House Plants and Flowers Care AECHMEA FASCIATA HOUSE PLANT CARE - Care of Aechmea Bromeliads

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Aechmea Fasciata Bromeliad Care
Houseplants & Flowers


Bromeliads are indoor flowering houseplants that can add great color and texture to your indoor garden. Two of my favorites are the Aechmea Fasciata and the Vriesia Splendens. However, the Guzmania bromeliad is by far the most common bromeliad and they are grown in many colors, including red, orange, yellow and purple.

Aechmea Primera bromeliad plant

Aechmea Primera

Pictured here is Aechmea Primera. With its gorgeous pink flower it is so similar to the Aechmea Fasciata that is often used as a substitute. The difference between the two is the primera has a smooth leaf edge and the fasciata has small spines on the leaf edge.

There are many types of bromeliads but the aechmeas have some of the most beautiful flowers of all the bromeliads.

Bromeliad houseplant questions or problems? You can send a houseplant question, free of charge, no sign ups required!

But before you send a question, please read this page, further information on watering your indoor houseplants, how to help keep your house plant's root system healthy and lighting for your houseplants. These are most important for your house plant's health and this is some of the information I will refer you to when you send a house plant care question.

Aechmeas, and bromeliads in general, should be acquired when they have an established bloom as they really require a greenhouse environment to reach this stage. The earlier they are in the bloom stage, the longer your Aechmea will last. However, if the bloom is not out of the "vase" of the plant, it may not mature properly if you cannot provide adequate light and temperatures.

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After blooming, Aechmea bromeliad will do well with bright, diffused lighting and even some sun. Temperatures should be between 50° and 85°F with some humidity being provided. You can set on a humidity tray, place in a naturally humid room or group with other plants to help increase humidity levels.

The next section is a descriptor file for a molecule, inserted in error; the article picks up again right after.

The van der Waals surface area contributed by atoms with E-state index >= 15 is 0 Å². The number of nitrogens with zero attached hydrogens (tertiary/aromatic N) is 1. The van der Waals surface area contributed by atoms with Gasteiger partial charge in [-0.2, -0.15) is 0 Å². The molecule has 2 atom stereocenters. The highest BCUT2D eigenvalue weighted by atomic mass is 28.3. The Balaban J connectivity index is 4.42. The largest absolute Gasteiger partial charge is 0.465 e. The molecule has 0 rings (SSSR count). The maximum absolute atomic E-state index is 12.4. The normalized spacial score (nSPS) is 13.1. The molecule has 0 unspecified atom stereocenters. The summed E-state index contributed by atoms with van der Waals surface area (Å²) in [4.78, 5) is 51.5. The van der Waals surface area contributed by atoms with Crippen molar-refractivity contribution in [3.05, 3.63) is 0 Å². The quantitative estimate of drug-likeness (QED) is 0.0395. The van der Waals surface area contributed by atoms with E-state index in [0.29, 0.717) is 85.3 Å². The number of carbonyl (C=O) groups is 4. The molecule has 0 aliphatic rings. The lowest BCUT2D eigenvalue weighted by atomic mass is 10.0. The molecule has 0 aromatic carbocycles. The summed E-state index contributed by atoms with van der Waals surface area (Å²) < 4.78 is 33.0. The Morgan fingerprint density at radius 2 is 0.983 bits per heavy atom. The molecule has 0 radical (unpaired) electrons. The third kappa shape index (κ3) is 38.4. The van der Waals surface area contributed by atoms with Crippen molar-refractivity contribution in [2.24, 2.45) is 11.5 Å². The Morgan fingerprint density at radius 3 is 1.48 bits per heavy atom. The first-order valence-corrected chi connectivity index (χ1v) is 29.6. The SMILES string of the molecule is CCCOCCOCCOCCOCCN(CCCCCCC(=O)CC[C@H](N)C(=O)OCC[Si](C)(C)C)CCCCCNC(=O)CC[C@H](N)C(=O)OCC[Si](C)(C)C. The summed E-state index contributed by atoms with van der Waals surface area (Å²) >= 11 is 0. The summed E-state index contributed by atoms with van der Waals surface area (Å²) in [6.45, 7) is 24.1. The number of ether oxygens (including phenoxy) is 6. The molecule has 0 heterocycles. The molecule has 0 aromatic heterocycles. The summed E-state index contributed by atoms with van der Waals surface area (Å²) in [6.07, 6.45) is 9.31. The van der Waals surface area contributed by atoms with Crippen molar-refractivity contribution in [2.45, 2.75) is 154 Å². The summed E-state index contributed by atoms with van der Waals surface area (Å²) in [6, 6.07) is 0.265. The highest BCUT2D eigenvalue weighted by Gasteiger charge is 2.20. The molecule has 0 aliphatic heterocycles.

Watering Aechmea Bromeliad Plants

Let the growing media dry down about 1/2 of the depth of the grow pot between waterings. Then water well but do not allow your bromeliads to stand in water. These plants have a minimal root system so don't over water. In sun or bright light, you can water into the vase and allow to run over into the potting mix.

Other Notes on Care of Aechmea

Watering in the "vase" of the plant is okay in good, bright light situations. If your light is not very good you may find this harmful to the plant. Problems with gnats, mosquitos and rot can occur. In nature, rain falls into the center of the plant, remaining there until it evaporates. Insects and organic matter fall in and are trapped in the vase. As they decompose, they feed the Aechmea through the foliage. This process will most likely not be occuring in your home!

Also, Aechmeas in bloom tend to be very top heavy. If your plant gets knocked over, you will have the water spilled out on your floor or furniture. I avoid doing this and prefer to water the potting mix only. You, of course, should make your own decision based on your plant's light and location.

If you have a sunroom or a greenhouse you can have fun with these tropical plants and propagate by removing and planting the "pups" or shoots that grow from the base of a mature specimen.

Pink bloom of Aechmea bromeliad close up

Aechmea Bromeliad
Pink Bloom

If you attempt to do this, you will need to be patient as it generally takes about one and a half to two years for these plants to reach maturity and produce a bloom. Bright light and warm temperatures will be needed to grow and bloom an Aechmea fasciata from a pup.

Aechmea Fulgens bromeliad bloom close

Aechmea Fulgens

Interior landscapers use these unique plants to add color to an interior design. Their secret to keeping them looking great is that they are replaced on a regular schedule.

Once mature and in bloom, bromeliads will begin to fade and die after a certain amount of time. This really depends on the care they receive, the light and how far into their bloom stage they were when they were acquired. So if you have one of these plants, don't be upset if it starts to die after you have had it for awhile as this is natural. I have had some stay in good bloom for 6-9 months and some only last 2-3 months.

Thanks for visiting and come back soon as plant care information, pictures and more are being added all of the time. I hope that your indoor tropical plants and all of your plants and flowers are happy, green and growing because that is why I started this site

Indoor plant questions? You can send a plant question or visit the PlantAndFlowerInfo blog for houseplant questions and answers. To post your own comments or questions or share some of your own indoor plant wisdom with others, stop on by the Facebook Page or Google+ Page. Thanks again all of you Plant People...

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